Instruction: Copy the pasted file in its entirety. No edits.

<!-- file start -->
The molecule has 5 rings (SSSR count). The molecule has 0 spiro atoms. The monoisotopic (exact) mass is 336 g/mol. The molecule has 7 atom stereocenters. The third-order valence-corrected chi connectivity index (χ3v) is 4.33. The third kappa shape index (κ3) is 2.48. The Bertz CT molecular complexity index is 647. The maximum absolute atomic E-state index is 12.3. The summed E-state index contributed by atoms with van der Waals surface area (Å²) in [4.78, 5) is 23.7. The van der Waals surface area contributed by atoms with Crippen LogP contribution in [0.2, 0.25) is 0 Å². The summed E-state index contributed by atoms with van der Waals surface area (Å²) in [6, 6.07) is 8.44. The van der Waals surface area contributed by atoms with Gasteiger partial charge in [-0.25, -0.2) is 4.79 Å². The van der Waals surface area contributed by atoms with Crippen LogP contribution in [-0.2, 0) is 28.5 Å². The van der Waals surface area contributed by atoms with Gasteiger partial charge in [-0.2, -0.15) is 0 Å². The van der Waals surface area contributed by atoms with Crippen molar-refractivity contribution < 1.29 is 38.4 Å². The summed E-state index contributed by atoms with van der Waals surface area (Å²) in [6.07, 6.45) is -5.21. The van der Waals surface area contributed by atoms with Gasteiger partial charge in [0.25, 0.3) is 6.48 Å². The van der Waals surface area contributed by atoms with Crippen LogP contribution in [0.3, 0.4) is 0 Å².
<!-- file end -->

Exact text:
The molecule has 5 rings (SSSR count). The molecule has 0 spiro atoms. The monoisotopic (exact) mass is 336 g/mol. The molecule has 7 atom stereocenters. The third-order valence-corrected chi connectivity index (χ3v) is 4.33. The third kappa shape index (κ3) is 2.48. The Bertz CT molecular complexity index is 647. The maximum absolute atomic E-state index is 12.3. The summed E-state index contributed by atoms with van der Waals surface area (Å²) in [4.78, 5) is 23.7. The van der Waals surface area contributed by atoms with Crippen LogP contribution in [0.2, 0.25) is 0 Å². The summed E-state index contributed by atoms with van der Waals surface area (Å²) in [6, 6.07) is 8.44. The van der Waals surface area contributed by atoms with Gasteiger partial charge in [-0.25, -0.2) is 4.79 Å². The van der Waals surface area contributed by atoms with Crippen LogP contribution in [-0.2, 0) is 28.5 Å². The van der Waals surface area contributed by atoms with Gasteiger partial charge in [-0.2, -0.15) is 0 Å². The van der Waals surface area contributed by atoms with Crippen molar-refractivity contribution < 1.29 is 38.4 Å². The summed E-state index contributed by atoms with van der Waals surface area (Å²) in [6.07, 6.45) is -5.21. The van der Waals surface area contributed by atoms with Gasteiger partial charge in [0.25, 0.3) is 6.48 Å². The van der Waals surface area contributed by atoms with Crippen LogP contribution in [0.3, 0.4) is 0 Å².